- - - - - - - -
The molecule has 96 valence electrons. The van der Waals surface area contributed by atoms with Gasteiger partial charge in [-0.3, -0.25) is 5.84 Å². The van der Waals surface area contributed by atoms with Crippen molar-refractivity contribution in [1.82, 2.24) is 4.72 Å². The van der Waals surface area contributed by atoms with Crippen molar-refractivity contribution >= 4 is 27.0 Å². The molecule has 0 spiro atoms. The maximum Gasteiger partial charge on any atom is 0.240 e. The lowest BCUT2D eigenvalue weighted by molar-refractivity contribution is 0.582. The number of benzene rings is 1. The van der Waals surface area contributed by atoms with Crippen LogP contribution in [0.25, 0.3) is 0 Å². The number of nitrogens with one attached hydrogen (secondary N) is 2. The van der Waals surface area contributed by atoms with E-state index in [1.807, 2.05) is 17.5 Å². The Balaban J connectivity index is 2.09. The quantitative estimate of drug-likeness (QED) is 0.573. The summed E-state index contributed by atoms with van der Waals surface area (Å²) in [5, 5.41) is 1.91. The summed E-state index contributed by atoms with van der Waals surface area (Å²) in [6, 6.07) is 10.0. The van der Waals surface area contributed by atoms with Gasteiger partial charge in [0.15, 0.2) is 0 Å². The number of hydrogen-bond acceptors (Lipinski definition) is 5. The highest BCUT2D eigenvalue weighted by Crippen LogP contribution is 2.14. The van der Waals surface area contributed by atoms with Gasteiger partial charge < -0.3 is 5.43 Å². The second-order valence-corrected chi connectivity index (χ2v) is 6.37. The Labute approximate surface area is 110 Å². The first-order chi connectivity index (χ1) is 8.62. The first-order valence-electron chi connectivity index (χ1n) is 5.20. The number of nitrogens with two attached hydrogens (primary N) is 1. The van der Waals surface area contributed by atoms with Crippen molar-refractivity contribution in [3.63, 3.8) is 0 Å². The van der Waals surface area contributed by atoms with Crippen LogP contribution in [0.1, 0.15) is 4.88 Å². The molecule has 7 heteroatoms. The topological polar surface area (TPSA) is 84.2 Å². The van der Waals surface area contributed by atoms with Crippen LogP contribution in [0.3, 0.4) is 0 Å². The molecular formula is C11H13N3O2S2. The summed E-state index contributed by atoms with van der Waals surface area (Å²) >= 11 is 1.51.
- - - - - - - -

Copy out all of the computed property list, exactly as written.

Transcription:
The molecule has 96 valence electrons. The van der Waals surface area contributed by atoms with Gasteiger partial charge in [-0.3, -0.25) is 5.84 Å². The van der Waals surface area contributed by atoms with Crippen molar-refractivity contribution in [1.82, 2.24) is 4.72 Å². The van der Waals surface area contributed by atoms with Crippen molar-refractivity contribution >= 4 is 27.0 Å². The molecule has 0 spiro atoms. The maximum Gasteiger partial charge on any atom is 0.240 e. The lowest BCUT2D eigenvalue weighted by molar-refractivity contribution is 0.582. The number of benzene rings is 1. The van der Waals surface area contributed by atoms with Crippen LogP contribution in [0.25, 0.3) is 0 Å². The number of nitrogens with one attached hydrogen (secondary N) is 2. The van der Waals surface area contributed by atoms with E-state index in [1.807, 2.05) is 17.5 Å². The Balaban J connectivity index is 2.09. The quantitative estimate of drug-likeness (QED) is 0.573. The summed E-state index contributed by atoms with van der Waals surface area (Å²) in [5, 5.41) is 1.91. The summed E-state index contributed by atoms with van der Waals surface area (Å²) in [6, 6.07) is 10.0. The van der Waals surface area contributed by atoms with Gasteiger partial charge in [0.15, 0.2) is 0 Å². The number of hydrogen-bond acceptors (Lipinski definition) is 5. The highest BCUT2D eigenvalue weighted by Crippen LogP contribution is 2.14. The van der Waals surface area contributed by atoms with Gasteiger partial charge < -0.3 is 5.43 Å². The second-order valence-corrected chi connectivity index (χ2v) is 6.37. The Labute approximate surface area is 110 Å². The first-order chi connectivity index (χ1) is 8.62. The first-order valence-electron chi connectivity index (χ1n) is 5.20. The number of nitrogens with two attached hydrogens (primary N) is 1. The van der Waals surface area contributed by atoms with Crippen molar-refractivity contribution in [3.63, 3.8) is 0 Å². The van der Waals surface area contributed by atoms with Crippen LogP contribution in [0.1, 0.15) is 4.88 Å². The molecule has 7 heteroatoms. The topological polar surface area (TPSA) is 84.2 Å². The van der Waals surface area contributed by atoms with Crippen LogP contribution in [0.3, 0.4) is 0 Å². The molecular formula is C11H13N3O2S2. The summed E-state index contributed by atoms with van der Waals surface area (Å²) >= 11 is 1.51.